The company hopes its first official ride will take off in 2023
US ride-sharing firm Uber is dead serious about its plans to launch a flying taxi service in the coming years.
The company debuted its latest flying car concept at its second annual 'Elevate' conference in Los Angeles this week - claiming it will slash commuting times and eventually prove cheaper than owning a car.
The aircraft is a mix between a plane and a helicopter and is designed for vertical takeoff and landing.
Boasting a total of five rotors, it will be electrically powered and will fly between 1,000 and 2,000 feet in the air.
The company expects it to be piloted by humans at first before eventually flying autonomously.
Uber aims to start testing aircraft designs by 2020 - with its first official ride due to take off in 2023.
How will the way you move around your city change in the next decade? With UberAIR, your futuristic fantasy might be a reality...and a breath of fresh air for urban mobility issues. Tune in to #Elevate18: https://t.co/D9GzazYhLl pic.twitter.com/nGDXUCHmyp— Uber (@Uber) May 9, 2018
The company expects to see thousands of aircraft ferrying passengers between purpose-built 'skyports,' capable of handling around 200 take-offs and landings an hour.
Yesterday, the Elevate conference saw six architecture firms presenting their visions of how the skyports might look and operate - and they are a science fiction dream come true.
The design competition stipulated that the skyports needed to be capable of supporting over 4,000 passengers per hour with a three acre footprint - while also meeting noise and environmental regulations.
The Pickard Chilton/Arup "Sky tower" design is adaptable enough to allow for easy expansion vertically and horizontally to suit any city landscape.
The project aims to facilitate 1000 aircraft arrivals and departures every hour, with each vehicle capable of carrying up to five passengers.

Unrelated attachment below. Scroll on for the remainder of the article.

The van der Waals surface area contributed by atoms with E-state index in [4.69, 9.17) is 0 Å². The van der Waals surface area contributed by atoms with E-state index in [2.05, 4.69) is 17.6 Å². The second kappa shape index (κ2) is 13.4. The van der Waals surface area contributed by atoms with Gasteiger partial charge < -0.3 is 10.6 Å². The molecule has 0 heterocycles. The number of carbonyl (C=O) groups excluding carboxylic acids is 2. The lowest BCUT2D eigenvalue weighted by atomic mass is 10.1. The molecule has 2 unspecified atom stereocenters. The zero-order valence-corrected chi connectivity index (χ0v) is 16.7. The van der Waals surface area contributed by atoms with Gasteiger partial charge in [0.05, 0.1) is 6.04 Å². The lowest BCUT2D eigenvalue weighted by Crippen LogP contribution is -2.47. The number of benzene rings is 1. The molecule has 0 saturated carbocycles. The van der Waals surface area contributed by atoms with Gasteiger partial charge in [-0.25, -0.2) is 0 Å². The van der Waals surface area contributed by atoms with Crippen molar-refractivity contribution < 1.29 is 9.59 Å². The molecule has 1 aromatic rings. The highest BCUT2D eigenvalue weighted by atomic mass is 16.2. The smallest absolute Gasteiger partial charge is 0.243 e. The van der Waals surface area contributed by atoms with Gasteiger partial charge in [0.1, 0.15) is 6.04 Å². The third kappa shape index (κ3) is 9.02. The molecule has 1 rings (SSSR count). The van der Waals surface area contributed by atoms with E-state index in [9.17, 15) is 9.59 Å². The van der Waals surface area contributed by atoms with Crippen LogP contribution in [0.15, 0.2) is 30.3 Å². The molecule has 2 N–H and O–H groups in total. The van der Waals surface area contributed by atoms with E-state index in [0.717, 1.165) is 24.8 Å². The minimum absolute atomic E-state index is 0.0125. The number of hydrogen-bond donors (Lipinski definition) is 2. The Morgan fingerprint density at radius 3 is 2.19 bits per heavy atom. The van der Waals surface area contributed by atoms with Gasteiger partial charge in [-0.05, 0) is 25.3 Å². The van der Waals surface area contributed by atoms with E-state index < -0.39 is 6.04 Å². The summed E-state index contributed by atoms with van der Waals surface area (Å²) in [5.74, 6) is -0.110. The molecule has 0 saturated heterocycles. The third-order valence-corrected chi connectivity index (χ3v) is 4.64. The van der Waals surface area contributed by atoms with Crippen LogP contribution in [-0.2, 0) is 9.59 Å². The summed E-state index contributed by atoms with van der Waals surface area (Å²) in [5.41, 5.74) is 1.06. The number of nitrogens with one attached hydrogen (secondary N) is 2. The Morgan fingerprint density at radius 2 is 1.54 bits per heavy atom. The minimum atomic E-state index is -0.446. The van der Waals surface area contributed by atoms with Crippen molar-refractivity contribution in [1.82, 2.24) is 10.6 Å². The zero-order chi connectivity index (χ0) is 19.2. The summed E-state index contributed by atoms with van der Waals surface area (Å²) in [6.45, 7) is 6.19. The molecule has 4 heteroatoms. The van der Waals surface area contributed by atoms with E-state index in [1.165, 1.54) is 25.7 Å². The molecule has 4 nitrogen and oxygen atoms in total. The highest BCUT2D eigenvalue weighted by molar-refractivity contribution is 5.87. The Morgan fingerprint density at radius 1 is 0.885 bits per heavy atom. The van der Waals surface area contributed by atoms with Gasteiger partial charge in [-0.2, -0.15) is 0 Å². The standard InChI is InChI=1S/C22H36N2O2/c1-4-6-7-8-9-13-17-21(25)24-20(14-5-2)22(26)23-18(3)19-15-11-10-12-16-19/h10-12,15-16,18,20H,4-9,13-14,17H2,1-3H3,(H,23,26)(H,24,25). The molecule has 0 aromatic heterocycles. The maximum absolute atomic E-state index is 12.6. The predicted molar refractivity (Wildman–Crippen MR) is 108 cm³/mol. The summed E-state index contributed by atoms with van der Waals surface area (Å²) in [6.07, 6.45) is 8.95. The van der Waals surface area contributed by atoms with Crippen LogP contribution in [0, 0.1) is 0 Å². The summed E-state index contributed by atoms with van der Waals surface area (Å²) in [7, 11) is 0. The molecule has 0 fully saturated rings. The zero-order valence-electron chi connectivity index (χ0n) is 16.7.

The Boka Powell concept is also designed to accommodate 1,000 take-offs and landings every hour - carrying up to 4,000 passengers.
The structure is flexible to allow for wind change and includes turbine powered regeneration cells, “living” vegetated walls throughout and a photovoltaic-clad sun shade covering the building.
Humphreys & Partners 'beehive' design is directly inspired by the form of natural beehives and is equipped to accommodate 900 passengers on every level, every hour.
The company said it will be capable of powering itself through solar panels and will "give back to the surrounding area" with room for vertical farms, solar panels or advertising.
The Gannett Fleming design can be built atop or between existing buildings to create convenient air transit routes across cities of any size.
The concept aims to efficiently link all forms of urban transportation, "making cities simpler, quieter, and smarter" and includes a "living wall and ample use of vegetation throughout the space."
Dubbed “the Paw,” the design aims to facilitate 4,000 passengers an hour by 2028.
Corgan's modular system is designed to be built above existing highway networks to " create new travel arteries that can accommodate the higher throughput required of mass adoption."
The company said the concept of repurposing old infrastructure can "help create a new culture of urban mobility while reconnecting the communities" the aircraft are serving.
The Beck group design was also inspired by bee colonies. Dubbed "The Hive" the concept is flexible and can be scaled up to cater for 1,000 trips every hour.